Explorations: South Carolina Lowcountry

Live Oak, Dilapidated Triple Dormer, and Palmetto, in McClellanville, South Carolina

Cypress Swamp in Francis Marion National Forest near McClellanville, South Carolina

Live Oak and St. Philips Church in Charleston, South Carolina

Azalea, Live Oak, and Holly, at Hampton Plantation State Park near McClellanville, South Carolina

Live Oaks at Santee Coastal Reserve near McClellanville, South Carolina

Live Oaks and Cypresses at Santee Coastal Reserve near McClellanville, South Carolina

Live Oak in Santee Coastal Reserve near McClellanville, South Carolina

Live oaks anchor the South Carolina Lowcountry, holding the flood plain’s sandy soil in place, forming a barrier between land and sea.  The oaks’ wide branches, draped with Spanish moss (not a true moss but a member of the Bromeliaceae family like the pineapple), droop to the ground, weary under their own weight.  Bald cypresses rise from still, earth-colored water up into the sky and down into the swamp, their knees stabbing the air.  Prothonotary warblers streak bright yellow among grey trunks and pileated woodpeckers drum a carpenter’s beat.

The Santee, Seewee, and Catawba tribes managed these forests and swamps for hunting game.  Then white settlers exploited slave labor to shape the land for cultivation of rice, indigo, and cotton.  Carolina’s new inhabitants razed the old stands, transforming deltas into rice plantations, building an ephemeral empire. Liquidating the land’s wealth, the colony’s masters enriched themselves, becoming the most prosperous men in the Americas.  Their fortunes lasted less than an oak’s lifetime—the empire collapsed, burned, and rotted.  Cypress swamps and tidal estuaries reclaimed rice fields and pine forests sprang from parched cotton fields.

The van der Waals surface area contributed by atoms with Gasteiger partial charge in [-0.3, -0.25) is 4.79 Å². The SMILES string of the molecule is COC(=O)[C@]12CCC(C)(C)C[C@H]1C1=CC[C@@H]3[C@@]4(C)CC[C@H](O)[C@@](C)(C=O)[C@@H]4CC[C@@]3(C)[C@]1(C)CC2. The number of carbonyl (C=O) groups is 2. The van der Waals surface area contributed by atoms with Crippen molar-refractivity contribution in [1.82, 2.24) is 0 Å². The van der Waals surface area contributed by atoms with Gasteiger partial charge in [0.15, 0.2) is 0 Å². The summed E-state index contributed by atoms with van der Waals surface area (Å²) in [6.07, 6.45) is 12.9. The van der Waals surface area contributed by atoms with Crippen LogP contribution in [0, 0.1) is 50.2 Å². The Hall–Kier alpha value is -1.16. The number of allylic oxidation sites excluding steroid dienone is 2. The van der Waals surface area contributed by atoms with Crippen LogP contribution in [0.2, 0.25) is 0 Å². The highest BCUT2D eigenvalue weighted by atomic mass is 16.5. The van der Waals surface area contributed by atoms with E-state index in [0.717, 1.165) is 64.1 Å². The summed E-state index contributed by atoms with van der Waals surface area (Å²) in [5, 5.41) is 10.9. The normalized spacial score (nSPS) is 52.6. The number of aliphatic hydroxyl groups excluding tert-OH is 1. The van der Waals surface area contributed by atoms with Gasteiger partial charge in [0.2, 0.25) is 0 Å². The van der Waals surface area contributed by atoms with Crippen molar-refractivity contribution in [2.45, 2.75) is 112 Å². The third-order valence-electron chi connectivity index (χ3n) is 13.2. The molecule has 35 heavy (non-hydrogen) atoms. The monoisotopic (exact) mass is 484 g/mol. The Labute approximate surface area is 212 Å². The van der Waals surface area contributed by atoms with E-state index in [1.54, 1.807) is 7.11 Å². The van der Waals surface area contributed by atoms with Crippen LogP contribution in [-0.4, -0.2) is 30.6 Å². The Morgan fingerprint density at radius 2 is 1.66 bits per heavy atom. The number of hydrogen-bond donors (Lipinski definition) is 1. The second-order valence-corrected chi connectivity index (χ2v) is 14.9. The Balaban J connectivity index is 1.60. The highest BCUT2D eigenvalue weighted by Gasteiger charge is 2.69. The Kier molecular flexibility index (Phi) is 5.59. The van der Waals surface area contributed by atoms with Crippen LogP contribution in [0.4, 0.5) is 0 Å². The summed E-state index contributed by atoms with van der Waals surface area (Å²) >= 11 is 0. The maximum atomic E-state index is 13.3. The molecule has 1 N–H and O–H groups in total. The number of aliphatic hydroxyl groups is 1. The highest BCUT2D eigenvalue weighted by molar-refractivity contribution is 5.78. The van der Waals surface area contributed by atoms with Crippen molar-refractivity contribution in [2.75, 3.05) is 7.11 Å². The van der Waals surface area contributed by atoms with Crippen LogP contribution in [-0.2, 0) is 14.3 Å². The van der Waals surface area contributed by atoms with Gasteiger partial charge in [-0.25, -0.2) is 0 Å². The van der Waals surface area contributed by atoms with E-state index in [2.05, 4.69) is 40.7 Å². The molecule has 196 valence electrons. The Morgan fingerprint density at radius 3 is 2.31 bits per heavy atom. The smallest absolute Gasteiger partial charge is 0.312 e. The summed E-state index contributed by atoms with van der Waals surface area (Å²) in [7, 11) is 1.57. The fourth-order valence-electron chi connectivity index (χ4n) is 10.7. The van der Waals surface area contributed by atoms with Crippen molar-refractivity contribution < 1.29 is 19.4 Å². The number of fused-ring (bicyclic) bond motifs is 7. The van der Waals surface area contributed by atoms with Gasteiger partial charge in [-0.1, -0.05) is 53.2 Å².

The forests hold rich histories that they will never divulge, but which their images invoke.  Heat and humidity consume civilization’s ruins, and hogs run wild among the pines.  Live oaks hold bits of clay, iron, and brick in their roots—remnants from past centuries that only come to light when storms topple giants.   The trees signal home, their ferns, needles, and leaves whispering lullabies among the nightjars.  I share place and time with them, knowing that they were here before me and will remain long after I am gone.

Carlin Rosengarten

Carlin Rosengarten takes photos of almost everything, making sure to document long walks, bike rides, and boating excursions in his native South Carolina. Hailing from the tiny coastal shrimping village of McClellanville, Carlin cannot escape the somber history and beauty of the rural south. He is pursuing a Masters of Environmental Management at the Yale School of Forestry & Environmental Studies, with a focus on sustainable development through agroforestry.

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  1. Carlin, your photos are beautiful. They make me want to go down south immediately.

  2. Hi Carlin-My name is Tammy, and I work as a public affairs specialist for the Francis Marion and Sumter National Forests. I would love to chat with you about our land management plan revision process and see if you may be interested in helping with our outreach efforts to low-income, minorities and youth. Nothing is in stone and this potential opportunity may not offer pay. Please send me an email to tammytmason@fs.fed.us if you are interested. You may also reach me at 803-561-4002. Thanks.

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